self.name, self.surname = name, surname
        
    def __repr__(self):
        return f"{self.name} {self.surname}"

# Will detect changes of a structure
@cache(ttl=timedelta(days=1), prefix="v2")
async def get_user(user_id):
    return User("Dima", "Krykov")

Detect the source of a result

Decorators give us a very simple API but also make it difficult to understand where result is coming from - cache or direct call.

To solve this problem cashews has context_cache_detect context manager:

from cashews import context_cache_detect

with context_cache_detect as detector:
    response = await decorated_function()
    keys = detector.get()
print(keys)
# >>> {"my:key": [{"ttl": 10, "name": "simple", "backend": "redis"}, ], "fail:key": [{"ttl": timedelta(hours=10), "exc": RateLimit}, "name": "fail", "backend": "mem"],}

or you can use CacheDetect class:

from cashews import CacheDetect

cache_detect = CacheDetect()
await func(_from_cache=cache_detect)
assert cache_detect.keys == {}

await func(_from_cache=cache_detect)
assert len(cache_detect.keys) == 1

A simple middleware to use it in a web app:

@app.middleware("http")
async def add_from_cache_headers(request: Request, call_next):
    with context_cache_detect as detector:
        response = await call_next(request)
        if detector.keys:
            key = list(detector.keys.keys())[0]
            response.headers["X-From-Cache"] = key
            expire = await cache.get_expire(key)
            response.headers["X-From-Cache-Expire-In-Seconds"] = str(expire)
            if "exc" in detector.keys[key]:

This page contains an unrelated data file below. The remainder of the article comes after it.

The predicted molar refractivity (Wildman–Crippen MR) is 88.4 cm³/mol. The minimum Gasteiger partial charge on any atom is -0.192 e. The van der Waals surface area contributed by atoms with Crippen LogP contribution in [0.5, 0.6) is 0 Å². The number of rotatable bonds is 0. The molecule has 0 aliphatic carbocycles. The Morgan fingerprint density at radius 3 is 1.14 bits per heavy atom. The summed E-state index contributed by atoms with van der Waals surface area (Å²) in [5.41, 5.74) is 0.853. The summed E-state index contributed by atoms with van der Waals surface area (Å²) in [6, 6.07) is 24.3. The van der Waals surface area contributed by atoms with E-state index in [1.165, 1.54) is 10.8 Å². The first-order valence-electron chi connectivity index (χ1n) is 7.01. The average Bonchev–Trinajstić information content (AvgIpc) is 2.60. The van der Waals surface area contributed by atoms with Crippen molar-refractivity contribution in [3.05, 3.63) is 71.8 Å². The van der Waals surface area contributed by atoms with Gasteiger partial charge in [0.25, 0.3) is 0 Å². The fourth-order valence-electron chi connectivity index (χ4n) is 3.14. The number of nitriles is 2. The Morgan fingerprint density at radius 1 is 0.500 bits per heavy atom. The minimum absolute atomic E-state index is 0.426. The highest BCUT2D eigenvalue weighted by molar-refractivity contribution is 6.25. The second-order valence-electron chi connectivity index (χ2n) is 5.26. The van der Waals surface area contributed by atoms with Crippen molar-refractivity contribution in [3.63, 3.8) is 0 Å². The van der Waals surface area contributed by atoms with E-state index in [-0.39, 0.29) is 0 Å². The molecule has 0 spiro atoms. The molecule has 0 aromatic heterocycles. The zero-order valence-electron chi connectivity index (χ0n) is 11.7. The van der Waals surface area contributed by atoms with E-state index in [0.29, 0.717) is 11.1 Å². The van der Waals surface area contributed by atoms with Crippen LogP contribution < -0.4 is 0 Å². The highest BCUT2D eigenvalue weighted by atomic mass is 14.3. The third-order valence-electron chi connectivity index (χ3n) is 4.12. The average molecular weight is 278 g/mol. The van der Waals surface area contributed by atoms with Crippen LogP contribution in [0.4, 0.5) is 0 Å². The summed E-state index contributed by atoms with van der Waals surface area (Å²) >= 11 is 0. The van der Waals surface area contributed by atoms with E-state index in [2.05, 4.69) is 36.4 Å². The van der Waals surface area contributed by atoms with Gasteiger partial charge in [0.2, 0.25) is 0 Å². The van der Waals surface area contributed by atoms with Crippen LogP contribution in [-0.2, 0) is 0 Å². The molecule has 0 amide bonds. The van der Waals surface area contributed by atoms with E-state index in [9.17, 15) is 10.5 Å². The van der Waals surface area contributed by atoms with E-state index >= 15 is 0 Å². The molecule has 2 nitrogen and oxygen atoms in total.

response.headers["X-From-Cache-Exc"] = str(detector.keys[key]["exc"])
    return response

Middleware

Cashews provide the interface for a "middleware" pattern:

import logging
from cashews import cache

logger = logging.getLogger(__name__)


async def logging_middleware(call, *args, backend=None, cmd=None, **kwargs):
    key = args[0] if args else kwargs.get("key", kwargs.get("pattern", ""))
    logger.info("=> Cache request: %s ", cmd, extra={"command": cmd, "cache_key": key})
    return await call(*args, **kwargs)


cache.setup("mem://", middlewares=(logging_middleware, ))

Development

Tests

To run tests you can use tox:

pip install tox
tox -e py  // tests for inmemory backend 
tox -e py-diskcache  // tests for diskcache backend 
tox -e py-redis  // tests for redis backend  - you need to run redis 
tox -e py-integration  // tests for integrations with aiohttp and fastapi 

tox // to run all tests for all python that is installed on your machine

Or use pytest, but 2 tests always fail, it is OK:

pip install .[tests,redis,diskcache,speedup] fastapi aiohttp requests

pytest // run all tests with all backends   
pytest -m "not redis" // all tests without tests for redis backend